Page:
Caffeine abuse is becoming increasingly common among college students and could have damaging impacts on their health. For many of us it is hard to function without caffeine. Whether it be writing your research paper late last night or waking up early this morning in order to make it to class on time, caffeine can often be a college student's best friend.
Actually, caffeine is a stimulant found in seeds, fruits and leaves of more than sixty plants. It is found in most parts of the world. Go in Arabia and you will find caffeine in the coffee bean. Visit China and caffeine will be there in tea leaf. In West Africa and Mexico, caffeine exists in the kola nut and the cocoa bean, respectively.
Although the aforementioned figures are quite old but things today are not quite different. But, the point is that lots of foods and beverages are the source of caffeine and that's the reason why it is hard for people to stay away from using it. In fact, it is the easy availability of caffeine that most people never become able to quit using this substance.
Here, it can easily be noticed that tea and coffee remain to be the premier source of caffeine, which are used all over the world because of the "wake-up" effect. Since the available caffeine gets absorbed by your body without much ado and creates a direct impact on cardiovascular and nervous systems, the usual result is increased attentiveness and decreased fatigue. This is the foremost reason why college students don't become able to stay away from developing a bad habit of drinking tea or coffee. But, the range of symptoms caffeine intoxication or caffeine abuse can show up with an ingestion of 100mg of caffeine but 250mg or higher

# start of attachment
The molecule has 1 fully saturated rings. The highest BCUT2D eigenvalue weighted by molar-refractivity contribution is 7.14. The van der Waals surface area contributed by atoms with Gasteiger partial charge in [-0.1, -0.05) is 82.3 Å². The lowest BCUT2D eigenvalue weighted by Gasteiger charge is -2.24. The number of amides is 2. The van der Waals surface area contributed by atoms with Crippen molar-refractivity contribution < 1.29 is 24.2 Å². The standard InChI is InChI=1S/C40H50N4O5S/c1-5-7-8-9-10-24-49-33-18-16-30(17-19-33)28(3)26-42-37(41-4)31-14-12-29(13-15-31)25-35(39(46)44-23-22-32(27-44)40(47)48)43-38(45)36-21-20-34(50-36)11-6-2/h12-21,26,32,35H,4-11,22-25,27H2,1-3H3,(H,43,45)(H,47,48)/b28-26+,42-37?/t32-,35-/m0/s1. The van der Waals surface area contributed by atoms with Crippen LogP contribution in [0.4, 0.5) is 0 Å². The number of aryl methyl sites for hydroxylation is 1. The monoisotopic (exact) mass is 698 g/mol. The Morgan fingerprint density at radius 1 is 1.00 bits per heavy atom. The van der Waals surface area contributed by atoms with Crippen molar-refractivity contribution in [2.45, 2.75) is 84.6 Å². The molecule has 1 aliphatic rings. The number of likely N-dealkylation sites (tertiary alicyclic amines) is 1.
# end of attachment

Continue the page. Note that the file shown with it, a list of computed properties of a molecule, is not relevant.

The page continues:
Over the course of my college career I myself have become quite dependent on caffeine in order to keep up with the high demands of school, work and a social life. Like many of you I have become so accustomed to caffeine that I often disregard its potential for abuse. According to the US News & World Report, caffeine is the world's most popular habit forming drug and its abuse among young people is a growing concern for many doctors. "In the past three years alone, the number of 18 to 24 year olds who